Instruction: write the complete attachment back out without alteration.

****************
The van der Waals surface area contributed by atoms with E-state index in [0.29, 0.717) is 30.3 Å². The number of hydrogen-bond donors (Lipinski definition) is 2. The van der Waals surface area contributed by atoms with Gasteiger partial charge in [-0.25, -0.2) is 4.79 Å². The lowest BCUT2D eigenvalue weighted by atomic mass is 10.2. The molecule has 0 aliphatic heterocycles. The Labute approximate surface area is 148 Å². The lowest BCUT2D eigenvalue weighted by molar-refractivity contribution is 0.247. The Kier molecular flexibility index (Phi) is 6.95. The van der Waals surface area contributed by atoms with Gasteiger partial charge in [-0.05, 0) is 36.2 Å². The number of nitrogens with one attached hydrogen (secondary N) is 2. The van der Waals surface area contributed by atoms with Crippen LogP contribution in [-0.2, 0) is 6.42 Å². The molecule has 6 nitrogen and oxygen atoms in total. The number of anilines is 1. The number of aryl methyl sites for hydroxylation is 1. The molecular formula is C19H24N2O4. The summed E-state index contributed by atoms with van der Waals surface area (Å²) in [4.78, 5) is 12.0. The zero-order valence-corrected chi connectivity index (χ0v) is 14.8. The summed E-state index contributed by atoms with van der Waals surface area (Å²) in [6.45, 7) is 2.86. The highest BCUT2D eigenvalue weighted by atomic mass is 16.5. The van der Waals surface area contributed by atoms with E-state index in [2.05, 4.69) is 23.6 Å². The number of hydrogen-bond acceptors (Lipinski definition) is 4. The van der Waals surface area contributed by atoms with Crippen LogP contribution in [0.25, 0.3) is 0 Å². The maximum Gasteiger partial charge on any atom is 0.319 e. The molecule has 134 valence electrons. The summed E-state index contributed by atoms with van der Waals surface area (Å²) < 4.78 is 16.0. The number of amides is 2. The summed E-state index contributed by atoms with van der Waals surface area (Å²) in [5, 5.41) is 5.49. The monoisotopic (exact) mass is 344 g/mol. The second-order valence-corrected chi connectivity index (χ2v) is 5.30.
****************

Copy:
The van der Waals surface area contributed by atoms with E-state index in [0.29, 0.717) is 30.3 Å². The number of hydrogen-bond donors (Lipinski definition) is 2. The van der Waals surface area contributed by atoms with Gasteiger partial charge in [-0.25, -0.2) is 4.79 Å². The lowest BCUT2D eigenvalue weighted by atomic mass is 10.2. The molecule has 0 aliphatic heterocycles. The Labute approximate surface area is 148 Å². The lowest BCUT2D eigenvalue weighted by molar-refractivity contribution is 0.247. The Kier molecular flexibility index (Phi) is 6.95. The van der Waals surface area contributed by atoms with Gasteiger partial charge in [-0.05, 0) is 36.2 Å². The number of nitrogens with one attached hydrogen (secondary N) is 2. The van der Waals surface area contributed by atoms with Crippen LogP contribution in [-0.2, 0) is 6.42 Å². The molecule has 6 nitrogen and oxygen atoms in total. The number of anilines is 1. The number of aryl methyl sites for hydroxylation is 1. The molecular formula is C19H24N2O4. The summed E-state index contributed by atoms with van der Waals surface area (Å²) in [4.78, 5) is 12.0. The zero-order valence-corrected chi connectivity index (χ0v) is 14.8. The summed E-state index contributed by atoms with van der Waals surface area (Å²) in [6.45, 7) is 2.86. The highest BCUT2D eigenvalue weighted by atomic mass is 16.5. The van der Waals surface area contributed by atoms with E-state index in [2.05, 4.69) is 23.6 Å². The number of hydrogen-bond acceptors (Lipinski definition) is 4. The van der Waals surface area contributed by atoms with Crippen LogP contribution in [0.25, 0.3) is 0 Å². The maximum Gasteiger partial charge on any atom is 0.319 e. The molecule has 134 valence electrons. The summed E-state index contributed by atoms with van der Waals surface area (Å²) < 4.78 is 16.0. The number of amides is 2. The summed E-state index contributed by atoms with van der Waals surface area (Å²) in [5, 5.41) is 5.49. The monoisotopic (exact) mass is 344 g/mol. The second-order valence-corrected chi connectivity index (χ2v) is 5.30.